Further to his article, titled the same as this, posted to this website on 3rd July 2018 describing the nature of breach offences, Nazaqat Maqsoom of Kangs Solicitors describes some of the specific penalties the court can impose and the factors that will be taken into account when sentencing an offender.
Penalties | Kangs Criminal Law Defence Solicitors
The Criminal Justice Act 2003 provides the following remedies.
Breach Of A Community Order – (Schedule 8)
- Failing to comply with the requirements of a community order. The court must take into account the overall level of compliance.
- Wilful and persistent non-compliance. The court may impose a custodial sentence, even where the original offence did not merit custody.
- Low, medium and high level of compliance. The courts may impose a fine, additional hours of unpaid work, extend the length of the order and add additional requirements such as a curfew.
- Medium or low Level of compliance. The Court may revoke the order and re-sentence the original offence.
Breach of a Suspended Sentence Order (SSO) – (Schedule 12)
- Conviction for a further offence committed during the operational period of the SSO. The court must activate the Custodial Sentence, unless it would be unjust in all the circumstances and, in so doing, the Court should assess the level of compliance and the nature and facts of the new offence.
- Medium or high level of compliance with the SSO where the new offence does not require a custodial sentence, is less serious than the original offence but requires a custodial sentence and is similar to that for which the SSO was imposed. The Court should activate the original sentence but apply a reduction taking into account any unpaid work or curfew requirements completed.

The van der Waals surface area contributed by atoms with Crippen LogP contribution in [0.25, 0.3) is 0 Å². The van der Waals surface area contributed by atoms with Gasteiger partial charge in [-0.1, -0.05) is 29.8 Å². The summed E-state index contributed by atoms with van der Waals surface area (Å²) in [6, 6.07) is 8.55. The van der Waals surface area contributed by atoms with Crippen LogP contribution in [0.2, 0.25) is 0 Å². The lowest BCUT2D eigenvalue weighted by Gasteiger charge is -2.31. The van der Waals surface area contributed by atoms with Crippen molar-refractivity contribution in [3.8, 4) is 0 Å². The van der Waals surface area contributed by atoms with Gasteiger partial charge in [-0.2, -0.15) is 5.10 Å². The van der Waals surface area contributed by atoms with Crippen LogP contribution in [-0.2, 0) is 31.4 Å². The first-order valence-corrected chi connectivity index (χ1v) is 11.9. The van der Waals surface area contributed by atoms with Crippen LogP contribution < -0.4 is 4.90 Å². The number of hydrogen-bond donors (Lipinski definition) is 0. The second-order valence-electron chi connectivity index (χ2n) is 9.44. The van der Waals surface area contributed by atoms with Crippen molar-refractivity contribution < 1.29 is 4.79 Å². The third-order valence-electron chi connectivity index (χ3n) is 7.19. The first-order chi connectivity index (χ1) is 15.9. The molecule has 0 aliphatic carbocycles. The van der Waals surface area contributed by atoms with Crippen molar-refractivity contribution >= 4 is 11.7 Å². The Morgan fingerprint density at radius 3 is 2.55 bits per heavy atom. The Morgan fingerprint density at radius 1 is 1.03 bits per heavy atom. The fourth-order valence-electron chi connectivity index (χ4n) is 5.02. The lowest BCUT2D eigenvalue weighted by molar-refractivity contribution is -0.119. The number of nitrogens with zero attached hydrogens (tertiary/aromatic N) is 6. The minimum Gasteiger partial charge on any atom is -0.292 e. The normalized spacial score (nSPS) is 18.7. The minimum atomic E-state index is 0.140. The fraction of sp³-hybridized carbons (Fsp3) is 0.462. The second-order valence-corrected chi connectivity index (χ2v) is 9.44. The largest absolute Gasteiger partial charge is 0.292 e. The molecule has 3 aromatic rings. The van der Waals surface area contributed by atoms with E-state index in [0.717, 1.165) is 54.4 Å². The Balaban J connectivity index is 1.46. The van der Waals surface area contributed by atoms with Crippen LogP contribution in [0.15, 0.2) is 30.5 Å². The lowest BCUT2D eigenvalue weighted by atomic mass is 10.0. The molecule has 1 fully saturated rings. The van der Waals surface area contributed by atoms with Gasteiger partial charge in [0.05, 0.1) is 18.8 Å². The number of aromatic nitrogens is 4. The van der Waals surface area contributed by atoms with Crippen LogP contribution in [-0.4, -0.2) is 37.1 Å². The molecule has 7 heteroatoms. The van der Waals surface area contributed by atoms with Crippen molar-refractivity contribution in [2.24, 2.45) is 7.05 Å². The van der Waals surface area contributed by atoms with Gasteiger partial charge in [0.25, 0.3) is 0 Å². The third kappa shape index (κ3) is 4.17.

- If the breach involves multiple and/or more serious new offences full activation of the original custodial term is required.
- When deciding if the activation would be unjust the court should consider any strong personal mitigation, whether there is a realistic prospect of rehabilitation and whether immediate custody would result in significant impact on others.
- If the court finds it unjust to resort to a custodial sentence, it must state its reasons and must impose a fine not exceeding £2,500, extend the operation period of the SSO to a maximum of two years from the date of original sentence, or if the SSO imposes community requirements, impose more onerous requirements, extend supervision period or the operational period.
- Where there is a failure to comply with a community requirement, the court must activate the custodial sentence unless it would be unjust in all the circumstances to do so.
Breach of Post-Sentence Supervision (Section 256AC and Schedule 19A)
- When imposing a penalty for breach of a Post Sentence Supervision Order or breach of a Supervision Default Order, the court will look at the previous level of compliance and may for example, impose a fine, curfew, unpaid work or commit to custody.
- The maximum fine that can be imposed is £1,000.
How We Can Help | Kangs Breach Offences Defence Solicitors
Given the potential severity of sentencing now available to courts, it is essential that expert legal advice is sought as soon as you become aware of any investigation being conducted arising from a breach offence.
Our team of experienced solicitors can ensure your interests are properly looked after and will offer support, guidance and will advise you at the police station, and at any subsequent court appearance that may be necessary.
Who Should I Contact? | Kangs National Criminal Defence Lawyers
Please feel free to contact our team through either of the following who will be happy to provide you with some initial advice and discuss any of the issues in this article which may be of interest to you.